Unemployment down, job growth still slow
By Shane Nicholson
ROCKFORD – The U.S. Department of labor announced last week that the country has reached its lowest level of unemployment since the early days of the Great Recession in April of 2008.
The U.S. unemployment rate hit 5.5 percent as the 12 month streak of at least 200,000 new jobs continued, the longest such span in nearly 20 years according to Labor Secretary Thomas E. Perez.
“The economic winds remained at our back February with the addition of 295,000 new jobs,” said Perez.
“And for five years now – 60 uninterrupted months – private sector employment growth has continued unabated to the tune of more than 12 million jobs overall.”
However job growth remains stagnant in Illinois as more and more people exit the workforce. Statewide saw a decrease of 7,000 jobs while the unemployment rate dropped to 6.1 percent for the month of January.
According to the Illinois Policy Institute, the state is still 94,600 jobs behind from the beginning of the Great Recession.
Locally the same trends prevail. While 3,227 jobs were added in the Rockford area during 2014 more than 6,300 people exited the workforce for a multitude of reasons.
“I think it’s a factor of people choosing not to look for work and a large number of people entering retirement,” said Rockford City Administrator Jim Ryan.
“Our labor force is around 159,429 people but that labor force is back down to 1990 levels.”
Massive improvements in the local unemployment rate were offset by a shrinking labor force, said Ryan.
“In you look at the end of the year date for 2014 our metro unemployment dropped from 12.4 percent to 7.5 which was the third largest decrease in the state,” Ryan said.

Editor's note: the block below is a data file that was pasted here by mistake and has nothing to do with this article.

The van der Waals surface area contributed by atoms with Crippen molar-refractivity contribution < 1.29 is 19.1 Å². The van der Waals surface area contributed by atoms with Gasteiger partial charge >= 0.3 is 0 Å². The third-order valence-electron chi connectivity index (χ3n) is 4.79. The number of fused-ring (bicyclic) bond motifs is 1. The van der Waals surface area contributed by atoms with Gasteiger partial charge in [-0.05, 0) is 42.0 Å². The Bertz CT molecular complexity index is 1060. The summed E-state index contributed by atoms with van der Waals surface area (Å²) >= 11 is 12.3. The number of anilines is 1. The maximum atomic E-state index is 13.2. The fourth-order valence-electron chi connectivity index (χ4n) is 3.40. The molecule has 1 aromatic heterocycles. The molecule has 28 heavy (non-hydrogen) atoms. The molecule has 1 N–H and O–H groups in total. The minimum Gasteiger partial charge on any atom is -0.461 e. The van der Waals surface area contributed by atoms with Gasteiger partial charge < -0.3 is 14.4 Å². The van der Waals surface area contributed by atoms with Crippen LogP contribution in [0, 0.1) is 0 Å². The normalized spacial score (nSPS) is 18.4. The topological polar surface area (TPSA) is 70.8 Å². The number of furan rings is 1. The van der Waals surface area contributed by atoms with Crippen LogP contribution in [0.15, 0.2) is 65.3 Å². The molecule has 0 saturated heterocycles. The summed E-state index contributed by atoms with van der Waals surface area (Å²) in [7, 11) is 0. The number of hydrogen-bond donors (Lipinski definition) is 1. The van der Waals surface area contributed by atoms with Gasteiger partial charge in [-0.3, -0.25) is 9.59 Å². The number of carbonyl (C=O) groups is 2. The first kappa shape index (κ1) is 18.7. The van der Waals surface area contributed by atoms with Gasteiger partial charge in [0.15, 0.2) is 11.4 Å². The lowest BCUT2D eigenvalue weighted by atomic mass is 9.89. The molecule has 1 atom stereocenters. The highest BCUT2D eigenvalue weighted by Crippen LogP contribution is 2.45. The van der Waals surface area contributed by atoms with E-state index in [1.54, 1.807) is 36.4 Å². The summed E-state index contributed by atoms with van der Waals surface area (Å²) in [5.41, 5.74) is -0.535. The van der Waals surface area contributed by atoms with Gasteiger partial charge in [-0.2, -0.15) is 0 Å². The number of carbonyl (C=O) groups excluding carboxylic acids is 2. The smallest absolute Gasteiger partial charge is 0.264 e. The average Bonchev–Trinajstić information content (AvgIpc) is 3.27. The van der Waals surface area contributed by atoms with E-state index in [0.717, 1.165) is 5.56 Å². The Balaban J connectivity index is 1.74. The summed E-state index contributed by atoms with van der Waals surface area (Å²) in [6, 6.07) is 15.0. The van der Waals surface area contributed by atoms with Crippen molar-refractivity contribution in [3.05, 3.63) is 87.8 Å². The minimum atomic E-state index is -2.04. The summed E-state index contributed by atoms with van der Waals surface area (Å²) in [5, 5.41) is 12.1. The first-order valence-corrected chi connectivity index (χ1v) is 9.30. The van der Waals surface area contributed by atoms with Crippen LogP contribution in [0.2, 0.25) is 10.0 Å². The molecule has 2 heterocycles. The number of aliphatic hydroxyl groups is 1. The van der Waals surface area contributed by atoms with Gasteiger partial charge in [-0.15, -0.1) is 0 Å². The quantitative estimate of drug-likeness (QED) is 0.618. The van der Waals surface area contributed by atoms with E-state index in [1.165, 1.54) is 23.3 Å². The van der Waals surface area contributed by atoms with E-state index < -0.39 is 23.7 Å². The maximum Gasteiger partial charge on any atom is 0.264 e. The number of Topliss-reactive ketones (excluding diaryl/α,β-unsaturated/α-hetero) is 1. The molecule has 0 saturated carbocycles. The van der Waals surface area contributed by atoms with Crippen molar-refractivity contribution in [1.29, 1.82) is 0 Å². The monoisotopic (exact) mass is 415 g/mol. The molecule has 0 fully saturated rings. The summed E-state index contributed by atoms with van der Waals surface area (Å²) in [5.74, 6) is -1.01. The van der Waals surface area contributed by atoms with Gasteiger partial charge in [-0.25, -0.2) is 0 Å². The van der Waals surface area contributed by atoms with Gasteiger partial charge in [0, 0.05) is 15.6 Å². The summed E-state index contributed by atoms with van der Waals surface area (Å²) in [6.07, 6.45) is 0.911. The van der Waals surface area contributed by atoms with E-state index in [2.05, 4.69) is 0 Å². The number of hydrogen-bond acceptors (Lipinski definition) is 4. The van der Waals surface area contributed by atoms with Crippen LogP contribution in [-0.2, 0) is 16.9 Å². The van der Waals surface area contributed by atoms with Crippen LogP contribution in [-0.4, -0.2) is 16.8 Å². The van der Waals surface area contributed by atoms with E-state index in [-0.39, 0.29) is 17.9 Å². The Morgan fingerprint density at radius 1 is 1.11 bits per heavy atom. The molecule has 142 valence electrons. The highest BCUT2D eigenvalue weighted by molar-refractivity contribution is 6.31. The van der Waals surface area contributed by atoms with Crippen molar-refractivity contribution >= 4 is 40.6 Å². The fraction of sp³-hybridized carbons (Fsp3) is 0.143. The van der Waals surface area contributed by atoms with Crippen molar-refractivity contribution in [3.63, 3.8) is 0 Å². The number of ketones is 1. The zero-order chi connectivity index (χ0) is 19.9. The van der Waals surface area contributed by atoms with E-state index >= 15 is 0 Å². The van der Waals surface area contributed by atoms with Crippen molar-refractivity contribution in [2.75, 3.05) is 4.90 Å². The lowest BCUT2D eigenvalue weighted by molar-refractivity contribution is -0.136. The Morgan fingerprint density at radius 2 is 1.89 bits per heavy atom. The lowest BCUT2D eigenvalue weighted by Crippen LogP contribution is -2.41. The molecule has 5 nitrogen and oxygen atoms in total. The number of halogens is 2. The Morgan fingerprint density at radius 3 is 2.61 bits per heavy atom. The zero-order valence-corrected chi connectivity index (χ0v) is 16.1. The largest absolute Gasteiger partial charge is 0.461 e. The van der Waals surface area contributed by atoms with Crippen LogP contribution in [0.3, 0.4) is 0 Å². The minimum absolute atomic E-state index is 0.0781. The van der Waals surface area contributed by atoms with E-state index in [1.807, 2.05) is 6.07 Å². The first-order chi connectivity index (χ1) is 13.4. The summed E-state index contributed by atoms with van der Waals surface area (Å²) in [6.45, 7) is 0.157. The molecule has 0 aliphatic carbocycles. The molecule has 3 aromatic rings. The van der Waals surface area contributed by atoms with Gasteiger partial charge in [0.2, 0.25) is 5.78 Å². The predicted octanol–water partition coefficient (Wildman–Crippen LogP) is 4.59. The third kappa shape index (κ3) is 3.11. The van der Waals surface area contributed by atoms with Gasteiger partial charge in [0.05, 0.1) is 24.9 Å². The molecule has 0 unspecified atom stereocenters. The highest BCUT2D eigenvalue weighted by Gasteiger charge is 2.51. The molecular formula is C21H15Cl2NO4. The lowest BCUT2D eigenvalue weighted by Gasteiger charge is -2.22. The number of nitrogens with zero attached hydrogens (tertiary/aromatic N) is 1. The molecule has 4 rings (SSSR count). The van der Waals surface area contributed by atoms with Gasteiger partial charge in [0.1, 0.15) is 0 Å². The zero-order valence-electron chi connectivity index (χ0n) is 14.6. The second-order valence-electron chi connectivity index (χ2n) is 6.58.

“That’s good news but we still have one of the highest unemployment rates in Illinois.”
Ryan said the labor force peaked in 2010 when the area saw over 170,000 employed, but the slow bleed from the labor force has strapped economic growth in the area.
One side effect of the shrinking job pool has been a spike in the number of people relying on the Supplemental Nutrition Assistance Program (SNAP).
“One-in-five people in Winnebago and Boone Counties are on SNAP,” said Ryan. “That means a total of 70,813 people were on the program in February.”
Locally, 20.5 percent of residents are currently receiving SNAP assistance against 15 percent statewide.
Ryan said he felt that the area has the resources needed to improve its economic state, but that more attention needs to be paid to their implementation.
“I think on the development side we have quite a few tools,” he said. “One of the issues that plagues our community is the lack of a skilled workforce. That’s where we need more efforts and creative funding to develop job skills.”
Ryan says that improvements to transitioning students from high school to college and the work force will pay dividends but local business need to engage more proactively to improve the situation.
“Our high schools moving to the academy model will help build partnerships with the private sector,” he continued, “but most of our funds are coming from state and federal sources.
“We need a more diversified funding stream to push on.”